Monday, January 16, 2012


In Southeast Alaska two proposals are be considered that would convert the geoduck harvest from a weekly competition among divers to a program where each permit holder would be allocated an equal share.

- Pacific Fishing columnist Wesley Loy writing in his blog: Deckboss

Pot Cod Season Going Strong

Catching cod in a pot might seem a little tricky, but it’s a booming fishery in Unalaska. 

- KUCB Unalaska


Website shows how sonar used to track salmon

Most people don’t know that 40 years ago Alaska pioneered the use of sonar to track salmon

- Alaska Daily News

Genetically modified or no, farmed salmon a risky proposition

Get ready, folks: A genetically modified salmon, AquAdvantage, may soon be approvedby the Food and Drug Administration for use in U.S. commercial fish farming. That is, assuming that an opposition bill t

- High Country News

Feds launch salmon licence buyback

The latest move to reduce B.C.'s salmon fleet is underway as Ottawa announced cash offers to buyback commercial licences of trollers on the west coast of Vancouver Island.

- Victoria Times Colonist


Accidents Persist in One of the Most Dangerous Jobs: Commercial Fishing

Commercial fishing accidents continue to put seamen in harm's way.

- Digital Journal

Canadian fish eaters threatened by Fukushima radiation

After the world's worst nuclear accident in 25 years, authorities in Canada said people living here were safe and faced no health risks from the fallout from Fukushima.

- Montreal Gazette

Oregon coast: New marine reserves strengthen fishing industry

On New Year's Day, without even the pop of a champagne cork, an important change took place on the Oregon coast.

- The Oregonian

Unsanitary conditions at Quinault fish plant led to FDA recall

The U.S. Food and Drug Administration says almost 27,000 cans of fish processed at a Quinault Nation plant were recalled last spring.

- The Seattle Times

Coos Bay port says no to reserve

Cape Arago probably won't see a marine reserve anytime soon.

- Coos Bay World


Tuesday, January 17, 2012


After dealing with a handicapped harbor and the longest season delay in decades, local commercial crab fishermen caught a break — the highest opening price in North Coast history.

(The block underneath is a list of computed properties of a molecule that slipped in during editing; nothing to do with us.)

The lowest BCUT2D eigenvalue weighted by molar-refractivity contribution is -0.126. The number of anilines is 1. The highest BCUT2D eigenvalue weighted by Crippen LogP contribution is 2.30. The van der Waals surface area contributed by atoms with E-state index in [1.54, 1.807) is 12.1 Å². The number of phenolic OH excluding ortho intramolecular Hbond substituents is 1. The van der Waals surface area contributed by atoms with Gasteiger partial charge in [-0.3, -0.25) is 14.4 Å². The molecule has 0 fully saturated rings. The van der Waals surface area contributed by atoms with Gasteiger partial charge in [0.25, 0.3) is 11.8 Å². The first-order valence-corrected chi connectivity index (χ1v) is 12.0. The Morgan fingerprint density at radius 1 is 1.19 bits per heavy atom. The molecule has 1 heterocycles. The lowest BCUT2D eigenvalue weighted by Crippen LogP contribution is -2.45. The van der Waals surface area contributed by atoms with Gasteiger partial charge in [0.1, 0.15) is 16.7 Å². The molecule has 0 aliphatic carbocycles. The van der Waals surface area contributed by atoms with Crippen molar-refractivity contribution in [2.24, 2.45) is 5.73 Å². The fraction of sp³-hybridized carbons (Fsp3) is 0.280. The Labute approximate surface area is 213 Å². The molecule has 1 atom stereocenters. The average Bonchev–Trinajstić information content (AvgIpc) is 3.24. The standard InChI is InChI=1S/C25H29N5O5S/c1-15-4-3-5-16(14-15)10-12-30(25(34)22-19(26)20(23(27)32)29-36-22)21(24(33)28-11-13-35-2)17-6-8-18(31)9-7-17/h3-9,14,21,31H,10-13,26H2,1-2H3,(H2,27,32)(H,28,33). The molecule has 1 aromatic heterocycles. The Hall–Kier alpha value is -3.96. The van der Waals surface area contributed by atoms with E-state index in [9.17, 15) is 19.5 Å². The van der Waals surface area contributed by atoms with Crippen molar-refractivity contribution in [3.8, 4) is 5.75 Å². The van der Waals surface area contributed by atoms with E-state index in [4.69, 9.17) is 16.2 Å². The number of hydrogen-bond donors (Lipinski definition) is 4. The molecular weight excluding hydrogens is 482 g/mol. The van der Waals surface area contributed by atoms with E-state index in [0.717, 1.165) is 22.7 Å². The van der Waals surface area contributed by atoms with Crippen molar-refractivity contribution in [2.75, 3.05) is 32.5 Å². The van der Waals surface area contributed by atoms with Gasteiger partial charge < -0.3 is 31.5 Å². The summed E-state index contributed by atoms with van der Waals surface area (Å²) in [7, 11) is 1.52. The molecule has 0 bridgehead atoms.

– Crescent City Triplicate

Crabbers eye advancing ice

So far this year most parts of the Arctic have seen less sea ice than normal, but not in the Bering Sea.

– KUCB Unalaska

Save fuel with kite

The commercial fishing industry may be set to benefit from innovative new kite technology – aimed at providing fuel savings for vessel operators.

– World Fishing and Aquaculture

Natives want fed oversight for salmon

Angoon's village corporation is petitioning the federal government to take control of a major salmon fishery in Southeast Alaska.

– KCAW, Sitka

Not enough answers in Taku mine

Though the owner of the Tulsequah Chief mine has announced it will not barge on the Taku River, the Taku River Fact-Finding Task Force continues to search for questions and answers about the mine and its potential effects to the river's salmon run.

– Juneau Empire

New model for Aleutian king crab

Scientists made progress last week on a model that will help estimate the population of Aleutian Islands golden king crab.

– KUCB, Unalaska

Why cut Canadian scientists now?

I wonder why Environment Canada is cutting scientists when Canada is facing serious environmental challenges. The Cohen Inquiry into the failing stocks of salmon in B.C. waters showed the need to monitor and identify viruses in fish from farms and wild salmon, imported or endemic.

– Victoria Times Colonist

Any spill is unacceptable

What would happen if there were an oil spill on our coast?

– Rupert Daily on Line


Wednesday, January 18, 2012


AFDF has received letters from eight major primary salmon processors advising AFDF they are phasing out their financial support for the Marine Stewardship Council salmon certification program.

– SitNews, Ketchikan

MSC decision: Canadians take credit

An announcement by salmon processors in Alaska that they will discontinue eco-certification with the U.K.-based Marine Stewardship Council (MSC) is being viewed as a victory by B.C. conservation groups that had challenged the recertification of the Alaskan salmon fishery.

– Epoch Times

More bad news for Columbia sturgeon